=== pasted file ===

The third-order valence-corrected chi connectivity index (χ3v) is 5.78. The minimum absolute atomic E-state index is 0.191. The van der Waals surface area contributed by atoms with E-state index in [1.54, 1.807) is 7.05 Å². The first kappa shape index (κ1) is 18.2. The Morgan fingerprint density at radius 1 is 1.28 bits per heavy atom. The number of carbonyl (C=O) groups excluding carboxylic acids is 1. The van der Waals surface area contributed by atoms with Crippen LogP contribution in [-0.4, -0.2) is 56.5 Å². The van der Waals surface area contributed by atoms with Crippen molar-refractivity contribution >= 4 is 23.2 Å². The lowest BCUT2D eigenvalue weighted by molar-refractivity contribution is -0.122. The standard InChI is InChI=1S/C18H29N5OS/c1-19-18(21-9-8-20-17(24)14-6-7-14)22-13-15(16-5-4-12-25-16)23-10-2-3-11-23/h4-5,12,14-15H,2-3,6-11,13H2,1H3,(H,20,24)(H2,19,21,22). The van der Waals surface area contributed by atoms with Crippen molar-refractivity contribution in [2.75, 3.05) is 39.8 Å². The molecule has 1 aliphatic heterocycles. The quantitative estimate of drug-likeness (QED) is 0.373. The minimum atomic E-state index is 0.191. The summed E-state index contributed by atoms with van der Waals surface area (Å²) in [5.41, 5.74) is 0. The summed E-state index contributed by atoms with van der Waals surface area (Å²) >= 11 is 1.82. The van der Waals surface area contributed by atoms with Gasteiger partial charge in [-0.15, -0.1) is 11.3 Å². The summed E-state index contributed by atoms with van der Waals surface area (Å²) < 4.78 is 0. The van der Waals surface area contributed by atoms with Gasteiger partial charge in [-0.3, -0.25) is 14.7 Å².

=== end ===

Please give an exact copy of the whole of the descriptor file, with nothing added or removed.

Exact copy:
The third-order valence-corrected chi connectivity index (χ3v) is 5.78. The minimum absolute atomic E-state index is 0.191. The van der Waals surface area contributed by atoms with E-state index in [1.54, 1.807) is 7.05 Å². The first kappa shape index (κ1) is 18.2. The Morgan fingerprint density at radius 1 is 1.28 bits per heavy atom. The number of carbonyl (C=O) groups excluding carboxylic acids is 1. The van der Waals surface area contributed by atoms with Crippen LogP contribution in [-0.4, -0.2) is 56.5 Å². The van der Waals surface area contributed by atoms with Crippen molar-refractivity contribution >= 4 is 23.2 Å². The lowest BCUT2D eigenvalue weighted by molar-refractivity contribution is -0.122. The standard InChI is InChI=1S/C18H29N5OS/c1-19-18(21-9-8-20-17(24)14-6-7-14)22-13-15(16-5-4-12-25-16)23-10-2-3-11-23/h4-5,12,14-15H,2-3,6-11,13H2,1H3,(H,20,24)(H2,19,21,22). The van der Waals surface area contributed by atoms with Crippen molar-refractivity contribution in [2.75, 3.05) is 39.8 Å². The molecule has 1 aliphatic heterocycles. The quantitative estimate of drug-likeness (QED) is 0.373. The minimum atomic E-state index is 0.191. The summed E-state index contributed by atoms with van der Waals surface area (Å²) in [5.41, 5.74) is 0. The summed E-state index contributed by atoms with van der Waals surface area (Å²) >= 11 is 1.82. The van der Waals surface area contributed by atoms with Gasteiger partial charge in [-0.15, -0.1) is 11.3 Å². The summed E-state index contributed by atoms with van der Waals surface area (Å²) < 4.78 is 0. The van der Waals surface area contributed by atoms with Gasteiger partial charge in [-0.3, -0.25) is 14.7 Å².